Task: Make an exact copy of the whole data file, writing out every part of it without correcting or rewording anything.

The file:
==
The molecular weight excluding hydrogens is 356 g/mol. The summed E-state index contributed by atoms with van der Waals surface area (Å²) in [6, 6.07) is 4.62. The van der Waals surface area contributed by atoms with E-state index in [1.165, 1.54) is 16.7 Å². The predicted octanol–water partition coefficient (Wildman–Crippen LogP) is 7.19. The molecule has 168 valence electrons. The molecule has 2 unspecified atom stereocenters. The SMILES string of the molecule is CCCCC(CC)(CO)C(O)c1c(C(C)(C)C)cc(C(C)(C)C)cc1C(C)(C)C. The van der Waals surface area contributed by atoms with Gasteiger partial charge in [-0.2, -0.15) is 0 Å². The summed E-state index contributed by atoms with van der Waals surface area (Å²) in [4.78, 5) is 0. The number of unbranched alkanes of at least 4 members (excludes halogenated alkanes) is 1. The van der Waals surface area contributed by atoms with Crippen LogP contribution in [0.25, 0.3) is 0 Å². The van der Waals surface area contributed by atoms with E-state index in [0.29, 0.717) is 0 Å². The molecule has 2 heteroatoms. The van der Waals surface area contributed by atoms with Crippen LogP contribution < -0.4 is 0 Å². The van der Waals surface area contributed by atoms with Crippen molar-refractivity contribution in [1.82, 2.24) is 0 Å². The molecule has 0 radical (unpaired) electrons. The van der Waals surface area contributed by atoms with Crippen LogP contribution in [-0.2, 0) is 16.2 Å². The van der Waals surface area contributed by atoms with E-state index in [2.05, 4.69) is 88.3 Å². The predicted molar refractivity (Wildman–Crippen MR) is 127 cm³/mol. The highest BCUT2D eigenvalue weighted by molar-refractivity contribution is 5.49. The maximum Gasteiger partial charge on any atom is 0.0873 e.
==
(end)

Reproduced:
The molecular weight excluding hydrogens is 356 g/mol. The summed E-state index contributed by atoms with van der Waals surface area (Å²) in [6, 6.07) is 4.62. The van der Waals surface area contributed by atoms with E-state index in [1.165, 1.54) is 16.7 Å². The predicted octanol–water partition coefficient (Wildman–Crippen LogP) is 7.19. The molecule has 168 valence electrons. The molecule has 2 unspecified atom stereocenters. The SMILES string of the molecule is CCCCC(CC)(CO)C(O)c1c(C(C)(C)C)cc(C(C)(C)C)cc1C(C)(C)C. The van der Waals surface area contributed by atoms with Gasteiger partial charge in [-0.2, -0.15) is 0 Å². The summed E-state index contributed by atoms with van der Waals surface area (Å²) in [4.78, 5) is 0. The number of unbranched alkanes of at least 4 members (excludes halogenated alkanes) is 1. The van der Waals surface area contributed by atoms with Crippen LogP contribution in [0.25, 0.3) is 0 Å². The van der Waals surface area contributed by atoms with E-state index in [0.29, 0.717) is 0 Å². The molecule has 2 heteroatoms. The van der Waals surface area contributed by atoms with Crippen LogP contribution < -0.4 is 0 Å². The van der Waals surface area contributed by atoms with Crippen molar-refractivity contribution in [1.82, 2.24) is 0 Å². The molecule has 0 radical (unpaired) electrons. The van der Waals surface area contributed by atoms with Crippen LogP contribution in [-0.2, 0) is 16.2 Å². The van der Waals surface area contributed by atoms with E-state index in [2.05, 4.69) is 88.3 Å². The predicted molar refractivity (Wildman–Crippen MR) is 127 cm³/mol. The highest BCUT2D eigenvalue weighted by molar-refractivity contribution is 5.49. The maximum Gasteiger partial charge on any atom is 0.0873 e.